He quickly summarizes the previous parts of the series as individual steps and wonders if there's a better way than doing each of them manually. He shows exactly this with the automation handling that zf-deploy and zs-client offer combined with a make script defining steps for the deploy, ZPK update and a cleanup/Composer update task.

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deployment zendserver tip series part8 automation make command zfdeploy zsclient

Link: https://mwop.net/blog/2014-09-18-zend-server-deployment-part-8.html

Matthew Weier O'Phinney:
Deployment with Zend Server (Part 7 of 8)
September 17, 2014 @ 10:44:13

Matthew Weier O'Phinney has posted his next-to-last article in his "Deployment with Zend Server" series, part seven of eight concerning the "zs-client" tool.

This is the seventh in a series of eight posts detailing tips on deploying to Zend Server. The previous post in the series detailed setting up and clearing page caching. Today, I'm sharing how to use the Zend Server SDK to deploy your Zend Server deployment packages (ZPKs) from the command line.

Zs-client is a handy tool that lets you interact directly with the Zend Server API is a more programatic way without having to worry about the request signing process. He walks you through a sample use of the tool and shows how to add a target application and use the tool to get its current status. He also includes a basic command that lets you run an automatic update on the application.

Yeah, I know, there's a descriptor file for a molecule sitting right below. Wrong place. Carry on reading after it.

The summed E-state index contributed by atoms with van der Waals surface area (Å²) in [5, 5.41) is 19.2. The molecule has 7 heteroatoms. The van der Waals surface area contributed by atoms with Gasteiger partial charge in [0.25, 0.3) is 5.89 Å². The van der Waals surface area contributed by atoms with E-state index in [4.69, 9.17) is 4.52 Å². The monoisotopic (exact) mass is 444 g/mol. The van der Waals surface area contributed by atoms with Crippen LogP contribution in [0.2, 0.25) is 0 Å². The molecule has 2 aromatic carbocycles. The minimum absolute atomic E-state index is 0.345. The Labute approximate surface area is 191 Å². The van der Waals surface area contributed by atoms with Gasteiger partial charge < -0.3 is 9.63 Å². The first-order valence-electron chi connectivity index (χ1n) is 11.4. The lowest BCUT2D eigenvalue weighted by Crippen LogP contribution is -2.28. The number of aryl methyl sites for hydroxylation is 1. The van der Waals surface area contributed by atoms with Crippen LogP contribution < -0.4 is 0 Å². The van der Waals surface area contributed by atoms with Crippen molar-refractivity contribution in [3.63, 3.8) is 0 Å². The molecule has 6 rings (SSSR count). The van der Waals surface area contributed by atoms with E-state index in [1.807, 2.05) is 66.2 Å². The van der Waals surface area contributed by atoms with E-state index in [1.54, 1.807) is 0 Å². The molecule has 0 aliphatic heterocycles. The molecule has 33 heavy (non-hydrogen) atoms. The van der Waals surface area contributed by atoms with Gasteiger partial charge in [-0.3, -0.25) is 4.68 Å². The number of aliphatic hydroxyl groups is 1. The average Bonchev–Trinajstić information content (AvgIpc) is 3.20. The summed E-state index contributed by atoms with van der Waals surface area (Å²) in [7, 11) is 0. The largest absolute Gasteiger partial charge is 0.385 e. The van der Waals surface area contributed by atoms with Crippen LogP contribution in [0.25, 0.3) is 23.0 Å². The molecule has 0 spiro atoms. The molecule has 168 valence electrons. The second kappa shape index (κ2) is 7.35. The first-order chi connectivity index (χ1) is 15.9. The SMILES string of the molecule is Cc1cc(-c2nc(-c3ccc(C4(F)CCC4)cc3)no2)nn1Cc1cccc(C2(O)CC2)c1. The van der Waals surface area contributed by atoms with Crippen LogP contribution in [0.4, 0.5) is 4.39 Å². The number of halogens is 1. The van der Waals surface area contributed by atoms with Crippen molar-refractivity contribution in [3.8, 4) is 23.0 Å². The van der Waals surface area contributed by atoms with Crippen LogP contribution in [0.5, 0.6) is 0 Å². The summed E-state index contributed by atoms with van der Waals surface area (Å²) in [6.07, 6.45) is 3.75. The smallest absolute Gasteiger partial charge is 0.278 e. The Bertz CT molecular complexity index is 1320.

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zsclient deployment zendserver series part7 api

Link: https://mwop.net/blog/2014-09-16-zend-server-deployment-part-7.html

Matthew Weier O'Phinney:
Deployment with Zend Server (Part 6 of 8) - Page Caching
September 11, 2014 @ 14:57:08

Matthew Weier O'Phinney has posted his sixth part (of eight) in his "deployment with Zend Server" tips and tricks. In this latest post he talks about page caching.

This is the sixth in a series of eight posts detailing tips on deploying to Zend Server. The previous post in the series detailed setting job script status codes. Today, I'm sharing some tips around setting up page caching, and jobs for clearing the Zend Server page cache.

He starts off describing what Zend Server offers in the way of page caching and provides an example (with screenshots) of how he sets his up to work with multiple subdomains. He then shows how to set what variable the caching looks at to tell the difference between pages and how to clear the cache on deploy. He includes a simple script to help with that, running through a list of paths and calling the flush on each.

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zendserver deployment tips series part6 page caching

Link: https://mwop.net/blog/2014-09-11-zend-server-deployment-part-6.html

Matthew Weier O'Phinney:
Deployment with Zend Server (Part 5 of 8)